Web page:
A recent bill introduced in the U.S. House of Representatives seeks to amend the Small Business Act to limit the way agencies take credit for contracting with small businesses that fall into several socioeconomic categories. H.R. 2362, known as the Assuring Contracting Equity Act of 2017, was introduced on May 4, 2017 and would, if passed, add a provision titled “Limitation on Number of Categories for which a Small Business May Qualify.” This provision would prevent a Federal agency from taking small business contracting credit for an award to a small business in more than 2 “specified categories.” The “specified categories” are:
- Small business;
- Service-disabled veteran-owned small business (“SDVOSB”);
- Qualified Historically Underutilized Business Zone (“HUBZone”) small business;
- Small business owned and controlled by socially and economically disadvantaged individuals (“SDV”); and
- Woman-owned small business (“WOSB”).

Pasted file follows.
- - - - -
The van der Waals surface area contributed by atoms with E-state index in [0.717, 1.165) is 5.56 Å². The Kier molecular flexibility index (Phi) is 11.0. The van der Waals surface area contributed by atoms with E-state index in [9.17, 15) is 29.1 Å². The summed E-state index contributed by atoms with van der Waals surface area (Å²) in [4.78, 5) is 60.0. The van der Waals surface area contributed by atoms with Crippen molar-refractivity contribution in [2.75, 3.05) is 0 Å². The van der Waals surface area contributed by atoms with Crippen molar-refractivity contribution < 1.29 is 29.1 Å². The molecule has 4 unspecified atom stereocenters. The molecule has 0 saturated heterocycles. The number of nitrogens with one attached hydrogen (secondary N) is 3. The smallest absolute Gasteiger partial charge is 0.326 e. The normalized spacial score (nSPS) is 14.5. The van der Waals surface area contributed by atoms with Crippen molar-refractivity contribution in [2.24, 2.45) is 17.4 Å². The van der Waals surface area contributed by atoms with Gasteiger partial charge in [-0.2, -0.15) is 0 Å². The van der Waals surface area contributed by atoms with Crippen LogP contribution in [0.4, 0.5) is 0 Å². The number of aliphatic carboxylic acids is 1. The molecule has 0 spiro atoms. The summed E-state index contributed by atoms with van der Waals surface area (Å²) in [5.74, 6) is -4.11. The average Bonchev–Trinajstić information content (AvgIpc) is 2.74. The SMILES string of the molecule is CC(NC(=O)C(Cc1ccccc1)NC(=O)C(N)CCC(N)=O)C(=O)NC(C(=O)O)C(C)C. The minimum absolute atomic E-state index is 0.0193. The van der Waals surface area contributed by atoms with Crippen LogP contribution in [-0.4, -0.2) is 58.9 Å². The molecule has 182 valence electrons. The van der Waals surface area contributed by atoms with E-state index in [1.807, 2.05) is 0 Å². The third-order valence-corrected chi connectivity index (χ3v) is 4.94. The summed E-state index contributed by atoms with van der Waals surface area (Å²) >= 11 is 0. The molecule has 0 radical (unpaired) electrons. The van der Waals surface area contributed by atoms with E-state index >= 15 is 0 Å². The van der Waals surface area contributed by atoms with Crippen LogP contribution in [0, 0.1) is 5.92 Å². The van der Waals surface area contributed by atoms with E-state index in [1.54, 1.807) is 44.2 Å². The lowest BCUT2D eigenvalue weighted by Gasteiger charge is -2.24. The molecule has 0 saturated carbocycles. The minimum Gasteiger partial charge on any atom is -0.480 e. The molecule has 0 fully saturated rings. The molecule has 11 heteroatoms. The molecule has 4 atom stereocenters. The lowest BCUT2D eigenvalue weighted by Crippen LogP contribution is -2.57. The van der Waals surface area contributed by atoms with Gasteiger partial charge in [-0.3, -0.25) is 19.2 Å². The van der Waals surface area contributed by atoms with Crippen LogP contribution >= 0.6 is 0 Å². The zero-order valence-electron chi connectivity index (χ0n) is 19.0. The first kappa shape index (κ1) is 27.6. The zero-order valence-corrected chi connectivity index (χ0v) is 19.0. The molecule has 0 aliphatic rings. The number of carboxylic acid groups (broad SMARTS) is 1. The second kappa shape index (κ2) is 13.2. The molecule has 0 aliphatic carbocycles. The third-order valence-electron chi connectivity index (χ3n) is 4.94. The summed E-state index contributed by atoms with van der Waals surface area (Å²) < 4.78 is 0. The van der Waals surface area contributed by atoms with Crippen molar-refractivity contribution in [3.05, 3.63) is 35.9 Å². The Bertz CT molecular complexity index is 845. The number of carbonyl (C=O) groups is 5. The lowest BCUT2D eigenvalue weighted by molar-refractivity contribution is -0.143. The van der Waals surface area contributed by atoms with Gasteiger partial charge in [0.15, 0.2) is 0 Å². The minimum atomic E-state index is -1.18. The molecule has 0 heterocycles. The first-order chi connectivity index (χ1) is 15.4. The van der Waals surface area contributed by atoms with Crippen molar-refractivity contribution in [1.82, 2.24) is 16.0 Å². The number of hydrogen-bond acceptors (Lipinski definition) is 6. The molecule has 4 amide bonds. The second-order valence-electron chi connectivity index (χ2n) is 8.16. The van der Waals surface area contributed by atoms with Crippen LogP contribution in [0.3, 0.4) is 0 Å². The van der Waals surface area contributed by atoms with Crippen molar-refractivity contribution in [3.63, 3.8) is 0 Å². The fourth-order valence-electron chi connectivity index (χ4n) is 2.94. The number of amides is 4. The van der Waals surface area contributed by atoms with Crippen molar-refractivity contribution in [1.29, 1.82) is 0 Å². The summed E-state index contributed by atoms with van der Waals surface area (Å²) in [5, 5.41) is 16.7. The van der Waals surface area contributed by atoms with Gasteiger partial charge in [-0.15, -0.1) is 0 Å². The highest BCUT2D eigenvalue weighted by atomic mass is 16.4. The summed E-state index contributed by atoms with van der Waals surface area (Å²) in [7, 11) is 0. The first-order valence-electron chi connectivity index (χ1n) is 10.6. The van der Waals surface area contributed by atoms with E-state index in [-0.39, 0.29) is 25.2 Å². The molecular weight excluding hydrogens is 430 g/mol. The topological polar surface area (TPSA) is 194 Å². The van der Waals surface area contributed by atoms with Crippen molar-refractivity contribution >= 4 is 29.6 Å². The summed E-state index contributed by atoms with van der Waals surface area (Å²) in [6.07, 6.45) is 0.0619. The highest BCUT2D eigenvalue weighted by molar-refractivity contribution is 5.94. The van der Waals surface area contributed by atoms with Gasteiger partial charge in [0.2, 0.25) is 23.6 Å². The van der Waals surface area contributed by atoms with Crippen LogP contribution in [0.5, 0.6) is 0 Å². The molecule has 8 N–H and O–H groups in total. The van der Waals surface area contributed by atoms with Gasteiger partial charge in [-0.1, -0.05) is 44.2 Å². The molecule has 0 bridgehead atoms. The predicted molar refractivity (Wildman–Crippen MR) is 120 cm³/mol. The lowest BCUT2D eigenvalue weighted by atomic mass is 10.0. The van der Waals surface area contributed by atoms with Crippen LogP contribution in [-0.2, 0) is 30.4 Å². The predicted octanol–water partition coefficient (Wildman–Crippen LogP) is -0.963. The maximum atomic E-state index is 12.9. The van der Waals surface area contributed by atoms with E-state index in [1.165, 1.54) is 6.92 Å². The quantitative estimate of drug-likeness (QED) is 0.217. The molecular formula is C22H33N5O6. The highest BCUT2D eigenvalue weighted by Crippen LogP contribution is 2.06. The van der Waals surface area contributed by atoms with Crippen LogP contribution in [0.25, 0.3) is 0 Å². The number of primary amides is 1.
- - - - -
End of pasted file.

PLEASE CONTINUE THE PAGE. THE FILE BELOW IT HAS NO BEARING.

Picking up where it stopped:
This provision would also prevent an agency that contracts with a participant in the Small Business Administration’s 8(a) Business Development Program (“8(a) Program”) from taking credit for contracting with any category other than SDV.
This provision would impact small businesses that fall into multiple socioeconomic categories, for which an agency currently can take contracting credit for all the categories into which the business falls. For example, a small business that is owned by a female service-disabled veteran that is located in a HUBZone and would fall into four of these “specified categories,” but under this provision, an agency could only take credit for contracting with a business in two of these categories. If the business is also a participant in the 8(a) Program, then the agency could only take credit for an award to an SDV, and no other categories.
The bill also proposes to increase the small business contracting goals. Specifically, it would increase the small business prime contracting goal from 23% to 25%, the goals for prime and subcontract awards to small businesses owned and controlled by socially and economically disadvantaged individuals and to WOSBs from 5% to 10%, and the goals for prime and subcontract awards to SDVOSBs and HUBZone concerns from 3% to 6%.
The bill is currently before the House Committee on Small Business.
About the Author: Julia Di Vito practices in the areas of government contracts, litigation, employment, and labor. She may be reached at firstname.lastname@example.org.